Installation of Ubuntu Server on a Linode VPS With Basic Security Setup

This article will cover the installation of Ubuntu Linux (7.10) on a Linode VPS with startup management tasks, ip tables firewalling, and basic server security techniques. This article assumes you are using a linux machine locally as well, but for the majority you are using a simple ssh client, web browser, and an editor – so adapt these to your local configuration.

Note: While these instructions are for a VPS within Linode, they are essentially the same for any hosting company/distribution with the exception of some differences between debian based linux systems and redhat based ones (apt-get vs. yum, etc.).

If you don’t have a dedicated server, or a VPS, we often recommend Linode as your hosting company. Their support is quite good and their offerings are well provisioned. There are a vast number of hosting companies, but in our opinion Linode is one of the best.

1. Install Ubuntu 7.10 on linode (through the dashboard system, very easy…)

2. While waiting clear your local ssh known_hosts (if necessary, reinstall, etc.)

nano ~/.ssh/known_hosts  (remove all references to vps ip)

3. ssh in as your linode account to lish on your host and then login to your linode as root or for non linode customers (or linode users alternatively)

ssh root@yourip   – then change your pass


4. Create a new account (so you are not logging in as root)

adduser username

5. Grant new user su privileges

visudo  (at the end of the file add:)

username ALL=(ALL) ALL

6. Login & Set Hostname:


echo > /etc/hostname

This next section will setup SSH encryption between your local computer(s) and your server. These steps essentially disallow any logins besides those coming from a machine with your SSH key. If you need to travel from computer to computer you will need to perform these steps on all the computers you use. On linode (and other hosts) you can always login through the web interface provided through the dashboard management system.

Set up correctly, these steps stop any number of security attacks from randomly guessing the root password, etc. It enables a fairly high level of initial security.

7. SSH Keygen public/private key (stop logins with just a password)

On Local Machine:

mkdir ~/.ssh

ssh-keygen -t rsa (this makes 2 files – (public key) – id_rsa (private key)

Copy public key to Linode:

scp ~/.ssh/ username@ip:/home/username/

On Your Linode VPS:

mkdir /home/username/.ssh

mv /home/username/ /home/username/.ssh/authorized_keys


chown -R username:usergroup /home/username/.ssh

chmod 700 /home/username/.ssh

chmod 600 /home/username/.ssh/authorized_keys

8. SSH config

nano /etc/ssh/sshd_config

Change SSH Port to something (i.e. 30100, 30211, anything high really)

Protocol 2

PermitRootLogin no

Unpound AuthorizedKeyFiles…

PasswordAuthentication no

X11Forwarding no

UsePAM no

UseDNS no

AllUsers username

This next section runs through a basic configuration of the IP Tables Firewall system. There are many other helper applications for establishing a firewall on a linux machine, but doing it by hand helps people to understand the concepts involved.

9. Firewall setup (iptables)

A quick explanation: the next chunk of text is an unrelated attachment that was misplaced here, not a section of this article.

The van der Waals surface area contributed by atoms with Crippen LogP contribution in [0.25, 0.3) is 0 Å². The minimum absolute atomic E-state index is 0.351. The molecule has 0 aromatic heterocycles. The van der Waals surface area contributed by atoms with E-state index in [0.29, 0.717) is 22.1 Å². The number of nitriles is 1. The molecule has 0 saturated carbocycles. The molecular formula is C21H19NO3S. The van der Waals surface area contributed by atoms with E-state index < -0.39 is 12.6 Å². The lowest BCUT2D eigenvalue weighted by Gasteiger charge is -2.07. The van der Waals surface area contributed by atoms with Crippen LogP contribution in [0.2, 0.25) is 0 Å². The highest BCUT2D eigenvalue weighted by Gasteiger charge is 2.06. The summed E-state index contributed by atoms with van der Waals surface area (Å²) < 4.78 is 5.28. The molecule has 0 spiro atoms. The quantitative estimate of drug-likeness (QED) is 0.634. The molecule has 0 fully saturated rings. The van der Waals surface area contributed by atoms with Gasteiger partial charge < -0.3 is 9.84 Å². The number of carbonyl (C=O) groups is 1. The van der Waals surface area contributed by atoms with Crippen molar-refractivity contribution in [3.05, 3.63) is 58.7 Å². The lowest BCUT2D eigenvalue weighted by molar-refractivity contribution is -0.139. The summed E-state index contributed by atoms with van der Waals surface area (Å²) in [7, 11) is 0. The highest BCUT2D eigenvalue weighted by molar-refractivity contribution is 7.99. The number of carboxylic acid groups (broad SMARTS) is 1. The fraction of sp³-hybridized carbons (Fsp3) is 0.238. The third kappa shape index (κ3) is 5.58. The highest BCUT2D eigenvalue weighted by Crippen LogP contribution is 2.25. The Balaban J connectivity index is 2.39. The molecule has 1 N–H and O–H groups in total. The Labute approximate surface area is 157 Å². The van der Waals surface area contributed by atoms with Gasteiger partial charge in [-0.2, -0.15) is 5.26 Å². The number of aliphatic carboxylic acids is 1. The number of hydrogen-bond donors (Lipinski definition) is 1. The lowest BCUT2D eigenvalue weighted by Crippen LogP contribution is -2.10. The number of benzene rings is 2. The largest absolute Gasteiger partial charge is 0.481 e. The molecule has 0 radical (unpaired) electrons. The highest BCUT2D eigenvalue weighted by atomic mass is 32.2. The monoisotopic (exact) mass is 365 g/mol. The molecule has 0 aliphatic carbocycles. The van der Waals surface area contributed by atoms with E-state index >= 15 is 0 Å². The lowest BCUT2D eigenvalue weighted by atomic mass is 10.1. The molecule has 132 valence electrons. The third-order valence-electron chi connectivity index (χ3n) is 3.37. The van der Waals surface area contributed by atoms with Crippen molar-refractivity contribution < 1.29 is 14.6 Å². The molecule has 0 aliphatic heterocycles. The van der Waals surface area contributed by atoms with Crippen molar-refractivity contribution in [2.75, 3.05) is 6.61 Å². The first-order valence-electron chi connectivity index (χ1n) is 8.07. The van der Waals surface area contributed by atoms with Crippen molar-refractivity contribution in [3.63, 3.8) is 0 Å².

iptables-save > /etc/iptables.up.rules

iptables -L

nano /etc/iptables.test.rules config below:

Below is a basic IP Tables Configuration File that locks nearly everything down. As you add services you can open required ports for traffic, but for most people this configuration will meet all their needs.

++++Begin File++++


#  Allows all loopback (lo0) traffic and drop all traffic to 127/8 that doesn’t use lo0

-A INPUT -i lo -j ACCEPT

-A INPUT -i ! lo -d -j REJECT

#  Accepts all established inbound connections


#  Allows all outbound traffic

#  You can modify this to only allow certain traffic


# Allows HTTP and HTTPS connections from anywhere (the normal ports for websites)

-A INPUT -p tcp –dport 80 -j ACCEPT

-A INPUT -p tcp –dport 443 -j ACCEPT

#  Allows SSH connections




-A INPUT -p tcp -m state –state NEW –dport 30000 -j ACCEPT

# Allow ping

-A INPUT -p icmp -m icmp –icmp-type 8 -j ACCEPT

# log iptables denied calls

-A INPUT -m limit –limit 5/min -j LOG –log-prefix “iptables denied: ” –log-level 7

# Reject all other inbound – default deny unless explicitly allowed policy




++++End File++++

10. Store new IP Tables Information

iptables-restore > /etc/iptables.test.rules

iptables -L

iptables-save > /etc/iptables.up.rules

11. Ensure iptables loads at startup

nano /etc/network/interfaces

after iface…

pre-up iptables-restore > /etc/iptables.up.rules

12. Test connections (don’t logout yet!)

/etc/init.d/ssh reload

From a new local terminal test ssh:

ssh -P portyouset username@yourip

13. Set Locale

sudo locale-gen en_US.UTF-8

sudo /usr/sbin/update-locale LANG=en_US.UTF-8

14. Reboot and login as your newuser via the ssh command:

ssh -P portyouset username@yourip

Now that you have established your ssh keys and a connection and locked down the majority of the open ports on the computer you can setup your local environment. These can be changed according to your needs – just a basic setup that many people will find satisfactory.

15. Configure your local environment

nano ~/.bashrc

export PS1='[�33[0;32m]h[�33[0;36m] w[�33[00m]: ‘

alias dir=”ls -lartF”

alias free=”free -m”

alias update=”sudo aptitude update”

alias install=”sudo aptitude install”

alias upgrade=”sudo aptitude safe-upgrade”

alias remove=”sudo aptitude remove”

16. Get Your Ubuntu Server up to date

sudo nano /etc/apt/sources.list

enable all repositories

sudo aptitude update

sudo aptitude safe-upgrade

sudo aptitude full-upgrade

Finally install the build essentials package which has the tools necessary to install apache, mysql, and other applications you are going to install on your server.

17. Install build essentials

sudo aptitude install build-essential